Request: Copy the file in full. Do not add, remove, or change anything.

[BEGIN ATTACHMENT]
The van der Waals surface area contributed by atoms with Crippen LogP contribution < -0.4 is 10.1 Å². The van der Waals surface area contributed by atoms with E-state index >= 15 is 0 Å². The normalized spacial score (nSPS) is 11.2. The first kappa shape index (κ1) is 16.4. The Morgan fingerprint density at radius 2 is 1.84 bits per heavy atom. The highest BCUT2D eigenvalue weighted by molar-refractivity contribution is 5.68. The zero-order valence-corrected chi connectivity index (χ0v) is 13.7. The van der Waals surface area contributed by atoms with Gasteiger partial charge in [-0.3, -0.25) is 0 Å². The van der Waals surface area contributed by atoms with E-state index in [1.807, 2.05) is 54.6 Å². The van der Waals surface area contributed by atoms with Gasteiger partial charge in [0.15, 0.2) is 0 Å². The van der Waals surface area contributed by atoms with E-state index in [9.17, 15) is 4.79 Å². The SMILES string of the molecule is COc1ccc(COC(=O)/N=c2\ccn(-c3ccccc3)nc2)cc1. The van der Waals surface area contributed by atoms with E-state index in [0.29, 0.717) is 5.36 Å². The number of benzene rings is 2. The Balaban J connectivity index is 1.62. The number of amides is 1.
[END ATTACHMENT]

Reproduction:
The van der Waals surface area contributed by atoms with Crippen LogP contribution < -0.4 is 10.1 Å². The van der Waals surface area contributed by atoms with E-state index >= 15 is 0 Å². The normalized spacial score (nSPS) is 11.2. The first kappa shape index (κ1) is 16.4. The Morgan fingerprint density at radius 2 is 1.84 bits per heavy atom. The highest BCUT2D eigenvalue weighted by molar-refractivity contribution is 5.68. The zero-order valence-corrected chi connectivity index (χ0v) is 13.7. The van der Waals surface area contributed by atoms with Gasteiger partial charge in [-0.3, -0.25) is 0 Å². The van der Waals surface area contributed by atoms with E-state index in [1.807, 2.05) is 54.6 Å². The van der Waals surface area contributed by atoms with Gasteiger partial charge in [0.15, 0.2) is 0 Å². The van der Waals surface area contributed by atoms with E-state index in [9.17, 15) is 4.79 Å². The SMILES string of the molecule is COc1ccc(COC(=O)/N=c2\ccn(-c3ccccc3)nc2)cc1. The van der Waals surface area contributed by atoms with E-state index in [0.29, 0.717) is 5.36 Å². The number of benzene rings is 2. The Balaban J connectivity index is 1.62. The number of amides is 1.